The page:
J.J. Abrams’ Sci-Fi Pet Peeve

The filmmaker tells TIME what turns him off a future-set story

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J.J. Abrams attends the "Star Trek: Into Darkness" Galaxy Carpet event at the National Museum of Emerging Science and Innovation, Miraikan, on Aug. 14, 2013, in Tokyo

The man behind the latest Star Trek films is going back to the future. J.J. Abrams, 47, is exec-producing Almost Human, a police procedural set in 2048 (premiering Nov. 17 on Fox).

In this week’s issue of TIME, he spoke about the show — and the subject of his sci-fi pet peeve came up. Find out what it is below:

TIME: Is Almost Human’s vision of the future, with all that crime, where you see society heading?

Abrams: I see it as a valuable story element in a cop show.

Right, you do need crime for that.

The doughnut scenes can only go on so long. But I do think that the future is hardly only one thing. While the crime rate has gone up, so has the potential of medicine. Like with any technological evolution, the advances exist both in what is positive and helpful and good and what is dark and evil and scary. So I don’t think it is any more bleak than it is hopeful.

Do you spend a lot of time thinking about the future?

I don’t often kick my feet up and ponder what it’ll be like 50 years from now, but I find myself — whether it’s been working on movies like Star Trek or a series like Almost Human — I do find myself asking what do I believe about what could happen. Frankly, one of my biggest pet peeves is the use of certain phrases that I just can’t for the life of me believe will exist five decades from now.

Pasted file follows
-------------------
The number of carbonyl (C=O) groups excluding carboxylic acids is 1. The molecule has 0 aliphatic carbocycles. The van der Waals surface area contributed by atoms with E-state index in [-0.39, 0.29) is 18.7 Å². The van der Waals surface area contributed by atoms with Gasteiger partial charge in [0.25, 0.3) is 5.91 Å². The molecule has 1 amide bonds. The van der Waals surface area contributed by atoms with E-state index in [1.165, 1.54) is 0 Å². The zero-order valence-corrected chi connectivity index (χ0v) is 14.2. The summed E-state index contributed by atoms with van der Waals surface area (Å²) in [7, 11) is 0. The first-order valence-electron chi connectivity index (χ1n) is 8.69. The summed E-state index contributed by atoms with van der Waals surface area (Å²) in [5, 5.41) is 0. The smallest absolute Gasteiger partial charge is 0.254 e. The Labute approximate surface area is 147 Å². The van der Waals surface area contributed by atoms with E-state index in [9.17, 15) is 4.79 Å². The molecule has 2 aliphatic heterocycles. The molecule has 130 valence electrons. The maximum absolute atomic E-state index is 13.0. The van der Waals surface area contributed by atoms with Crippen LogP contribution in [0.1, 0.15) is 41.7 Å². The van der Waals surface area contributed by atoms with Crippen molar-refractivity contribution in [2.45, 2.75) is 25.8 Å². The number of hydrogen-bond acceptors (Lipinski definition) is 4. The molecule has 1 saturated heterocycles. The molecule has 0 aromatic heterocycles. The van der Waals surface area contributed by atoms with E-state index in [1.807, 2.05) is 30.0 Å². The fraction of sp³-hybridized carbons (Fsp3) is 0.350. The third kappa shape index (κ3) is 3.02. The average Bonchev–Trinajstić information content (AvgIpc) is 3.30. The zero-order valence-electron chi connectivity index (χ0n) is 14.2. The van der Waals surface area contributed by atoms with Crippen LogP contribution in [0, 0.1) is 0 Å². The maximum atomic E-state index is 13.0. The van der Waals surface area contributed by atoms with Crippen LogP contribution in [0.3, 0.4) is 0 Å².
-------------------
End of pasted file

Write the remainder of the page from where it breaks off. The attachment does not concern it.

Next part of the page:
Even little things. If you read a story about a hard drive, it’s like, There won’t be a hard drive! I’m not saying there won’t be a version of a memory cartridge or some obvious equivalent. If you’re telling a story about the future, we’re going to be bipeds, we’re going to be wearing clothes, we’ll live in structures, we’ll consume comestibles, we’ll inhale oxygen. They’re all things we know we’ll maintain. The truth is that almost every relationship — whether it’s between people or people and their work — there will always be these analogous situations you can get. The thing that drives me crazy is when it’s a literal connection to what exists now. When you think on a day-to-day basis how many little things we might say or refer to that if 30 years ago someone had said to you, “You know, I’ll text you in 10 minutes,” you’d be like, “What’d you say?” It would almost be like alien talk. You have to think in terms of practical dialogue. Producing a TV show or movie, there are just going to be certain phrases and terms that will be completely alien to us now, if we heard them from the future.

So, the opposite of finding anachronisms in Downton Abbey.

Right. And by the way, there are references to things in Downton that you or I might not understand, but you go, “Oh, I kind of get what that is.” And that, to me, is the beauty of a story set in the future. You get to reference things without having to explain them, and it lets people do some of that process themselves.

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